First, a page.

Negative register for social care staff back on the cards following Law Commission review

Social work regulator welcomes proposal to make it easier to set up barring schemes

Care worker helping with meds
Credit: Voisin/Phanie/Rex (posed by models)

The chief executive of the Health and Care Professions Council (HCPC) has reaffirmed his commitment to setting up a ‘negative register’ for social care workers in England, as the government considers a wider programme of regulatory reform.

Marc Seale said the Law Commissions’ recent recommendation to give the government powers to establish health and social care barring schemes, to be run by the regulators, would enable the HCPC to proceed with its plans to set up a negative register.

The HCPC first proposed setting up a negative register of care staff found to have a committed a serious breach of a code of conduct in 2012, after it took over the regulation of social workers in England. It argued that this would be cheaper than registering all social care workers and was more likely to be effective than voluntary registration or self-regulation.

However, the proposal met with some resistance. The Professional Standards Authority said it was not clear who would pay for the scheme and expressed concerns over whether employers would refer cases to the body in charge of the negative register, given the potential risk of reputational damage.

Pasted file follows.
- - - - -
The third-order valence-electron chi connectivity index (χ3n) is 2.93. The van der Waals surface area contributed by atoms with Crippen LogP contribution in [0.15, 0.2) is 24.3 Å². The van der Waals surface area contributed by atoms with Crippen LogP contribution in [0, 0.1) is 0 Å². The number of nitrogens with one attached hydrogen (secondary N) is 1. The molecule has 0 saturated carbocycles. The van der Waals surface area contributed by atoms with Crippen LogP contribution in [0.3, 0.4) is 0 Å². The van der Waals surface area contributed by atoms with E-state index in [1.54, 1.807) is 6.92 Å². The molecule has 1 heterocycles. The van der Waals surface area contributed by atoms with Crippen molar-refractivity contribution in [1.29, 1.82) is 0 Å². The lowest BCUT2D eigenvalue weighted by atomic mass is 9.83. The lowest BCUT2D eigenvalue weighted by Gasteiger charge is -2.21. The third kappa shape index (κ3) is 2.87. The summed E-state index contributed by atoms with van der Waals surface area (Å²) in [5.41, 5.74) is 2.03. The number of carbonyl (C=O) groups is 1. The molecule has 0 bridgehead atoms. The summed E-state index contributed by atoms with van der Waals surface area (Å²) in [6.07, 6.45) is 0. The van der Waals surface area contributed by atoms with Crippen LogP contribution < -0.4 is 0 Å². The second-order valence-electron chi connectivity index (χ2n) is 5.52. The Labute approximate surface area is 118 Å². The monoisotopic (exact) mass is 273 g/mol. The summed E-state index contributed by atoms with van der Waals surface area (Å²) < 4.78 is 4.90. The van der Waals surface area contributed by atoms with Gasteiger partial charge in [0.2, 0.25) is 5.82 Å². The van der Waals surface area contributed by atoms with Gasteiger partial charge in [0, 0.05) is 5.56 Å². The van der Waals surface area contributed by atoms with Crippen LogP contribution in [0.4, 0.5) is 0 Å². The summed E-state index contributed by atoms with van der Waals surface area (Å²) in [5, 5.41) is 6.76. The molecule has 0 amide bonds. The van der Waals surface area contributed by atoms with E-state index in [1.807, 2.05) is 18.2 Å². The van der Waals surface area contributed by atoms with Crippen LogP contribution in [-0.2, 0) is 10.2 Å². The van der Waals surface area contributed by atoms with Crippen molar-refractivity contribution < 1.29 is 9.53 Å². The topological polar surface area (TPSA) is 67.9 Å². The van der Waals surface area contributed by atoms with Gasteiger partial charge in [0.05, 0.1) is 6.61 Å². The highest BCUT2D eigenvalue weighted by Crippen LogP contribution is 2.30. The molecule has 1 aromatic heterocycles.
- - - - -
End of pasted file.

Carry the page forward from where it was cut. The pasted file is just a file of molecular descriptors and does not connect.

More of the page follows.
In January, the Department of Health said it had “no specific plans” to implement such a scheme.

However, Seale said the Law Commissions’ bill made it more likely that a negative register could still go ahead. “From our perspective, this is a good outcome,” he told Community Care this week. “It’s a good way to increase standards for those not working at a professional level.”

Asked whether the bill lent weight to the HCPC’s argument against transferring the role of regulating social workers in England to The College of Social Work, as recommended by Martin Narey in his recent education review, Seale said: “It’s clear the professional body and the regulator have different responsibilities that work closely together.”

He went on to point out that merging the two functions in social work would go against a general trend in favour of separating such roles. For example, in September 2010 the Royal Pharmaceutical Society of Great Britain was split into two separate bodies responsible for representing and regulating the profession. “That has been successful,” said Seale.

He also emphasised the importance of having a professional body focused solely on representing and improving standards in social work.

“They have such an important role to play in things like continuing professional development. If you’re a newly-qualified social worker and you have a professional body that supports you, that’s a really important role for those people coming into the profession.”

It is thought the government will outline its response to the Law Commissions’ proposals during the Queen’s Speech on 4 June.

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